Text of EVP Furmanski's October 11, 2010 Email to Paul Panayotatos Explaining and Transmitting
an Update to the 1999 Report on Balance of Full-time & Part-time Faculty Teaching at Rutgers University

In response to the Executive Committee's request at the September meeting for an update to the 1999 Report on Balance of Full-time & Part-time Faculty Teaching at Rutgers University, I am attaching a series of tables that parallel the data presented in that report to the best of our ability. The 1999 report calculated teaching distributions in terms of IUs (Instructional Units). We no longer calculate IUs, but have adopted a system that uses SCHs (Student Credit Hours) instead. The difference between the two measures follows:

IUs were weighted by a factor depending on the mode of instruction in each course section. For example, a laboratory section would get 1/3 the weight of a lecture section. Student Credit Hours (SCHs) use the assigned unweighted credit value of the course. Therefore, SCHs can take into account the courses with no defined time periods (such as "by arrangement" or TBD) by using the credit value of all the students that received credit for the course. We switched from calculating IUs to using SCHs because the latter is easier to understand, and tends to be the standard at other institutions, thus allowing for more direct comparisons.

The first attachment presents the distribution of SCHs by instructor type for the last four years; data for the university as a whole and for each campus are presented. In interpreting the data, please note that credit hours earned in online or hybrid courses or at off-campus locations are not included. With respect to instructor type, full-time "other" instructors include post-doctoral faculty and fellows who are teaching, visiting faculty, and teaching done by full-time administrators and professional staff; part-time "other" instructors include adjuncts (primarily at the Law Schools) and other part-time employees who are not part of the PTL bargaining unit. In trying to discern trends in the data over time, I call your attention to the small table under the universitywide distribution. This table presents the total earned SCHs in each year (and indicates increasing SCHs over time in accordance with increased enrollments), and the % of data captured in the distribution tables. Note that the data is annually collected by Institutional Research from departments and schools and that the reporting rate varies considerably from year to year, complicating over time comparisons.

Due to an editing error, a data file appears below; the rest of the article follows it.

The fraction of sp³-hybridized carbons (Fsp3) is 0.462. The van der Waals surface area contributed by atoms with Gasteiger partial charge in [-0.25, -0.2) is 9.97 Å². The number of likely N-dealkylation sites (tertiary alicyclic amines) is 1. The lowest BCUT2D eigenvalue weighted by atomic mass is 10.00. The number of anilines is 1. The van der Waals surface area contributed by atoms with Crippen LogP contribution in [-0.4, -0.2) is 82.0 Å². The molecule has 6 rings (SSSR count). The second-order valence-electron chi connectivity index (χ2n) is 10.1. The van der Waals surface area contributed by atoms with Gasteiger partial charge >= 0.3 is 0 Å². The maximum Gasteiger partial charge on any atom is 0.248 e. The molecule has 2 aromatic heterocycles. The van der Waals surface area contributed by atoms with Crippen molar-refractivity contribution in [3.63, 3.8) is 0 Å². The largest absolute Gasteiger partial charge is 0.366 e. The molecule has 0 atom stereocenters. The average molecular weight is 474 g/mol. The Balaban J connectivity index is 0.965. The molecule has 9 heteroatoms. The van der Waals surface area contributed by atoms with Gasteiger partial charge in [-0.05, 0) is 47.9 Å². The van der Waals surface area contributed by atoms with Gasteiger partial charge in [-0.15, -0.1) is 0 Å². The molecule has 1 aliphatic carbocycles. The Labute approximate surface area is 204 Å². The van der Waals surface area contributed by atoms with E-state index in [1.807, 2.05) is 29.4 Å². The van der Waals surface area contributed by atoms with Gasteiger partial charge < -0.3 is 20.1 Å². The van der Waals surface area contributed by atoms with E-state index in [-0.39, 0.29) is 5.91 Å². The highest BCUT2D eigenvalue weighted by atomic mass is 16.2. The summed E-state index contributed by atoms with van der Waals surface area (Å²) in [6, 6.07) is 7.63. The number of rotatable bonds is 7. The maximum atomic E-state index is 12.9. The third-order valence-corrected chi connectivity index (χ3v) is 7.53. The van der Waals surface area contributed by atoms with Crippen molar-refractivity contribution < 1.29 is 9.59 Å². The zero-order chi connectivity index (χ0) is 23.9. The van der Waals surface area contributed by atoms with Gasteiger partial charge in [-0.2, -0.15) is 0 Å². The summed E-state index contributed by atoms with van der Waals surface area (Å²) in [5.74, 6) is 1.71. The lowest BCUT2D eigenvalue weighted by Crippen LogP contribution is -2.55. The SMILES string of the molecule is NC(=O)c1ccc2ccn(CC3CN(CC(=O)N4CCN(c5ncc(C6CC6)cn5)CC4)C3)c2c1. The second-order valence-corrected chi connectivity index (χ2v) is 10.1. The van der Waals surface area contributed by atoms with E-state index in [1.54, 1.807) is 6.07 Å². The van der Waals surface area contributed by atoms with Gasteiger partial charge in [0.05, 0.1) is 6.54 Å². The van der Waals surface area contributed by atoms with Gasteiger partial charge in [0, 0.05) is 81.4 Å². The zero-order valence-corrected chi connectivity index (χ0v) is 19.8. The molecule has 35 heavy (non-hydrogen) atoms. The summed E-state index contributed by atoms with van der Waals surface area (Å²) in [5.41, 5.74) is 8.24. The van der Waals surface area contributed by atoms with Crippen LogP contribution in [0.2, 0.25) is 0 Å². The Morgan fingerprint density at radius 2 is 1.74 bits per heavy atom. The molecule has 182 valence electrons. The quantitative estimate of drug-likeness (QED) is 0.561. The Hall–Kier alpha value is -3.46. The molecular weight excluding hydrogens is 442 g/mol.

The second attachment presents data comparing Rutgers to other AAU publics on average numbers of PTLs, TAs, and GAs employed in the last four years, and the ratios of PTLs to TAs, and PTLs to TA/GAs. In keeping with earlier findings, these tables suggest that Rutgers is different from its AAU peers in the balance of PTLs and TAs it employs. As in the past, the analysis of these data must take into account that some percentage of the employed PTLs are advanced graduate students who have exhausted their university support as TAs or GAs, but wish to continue teaching for financial or educational reasons.

I hope you find the attached tables useful. Should you have questions about the data or would like to request additional data or other configurations of these data, please let me know.

Thanks and all best, Phil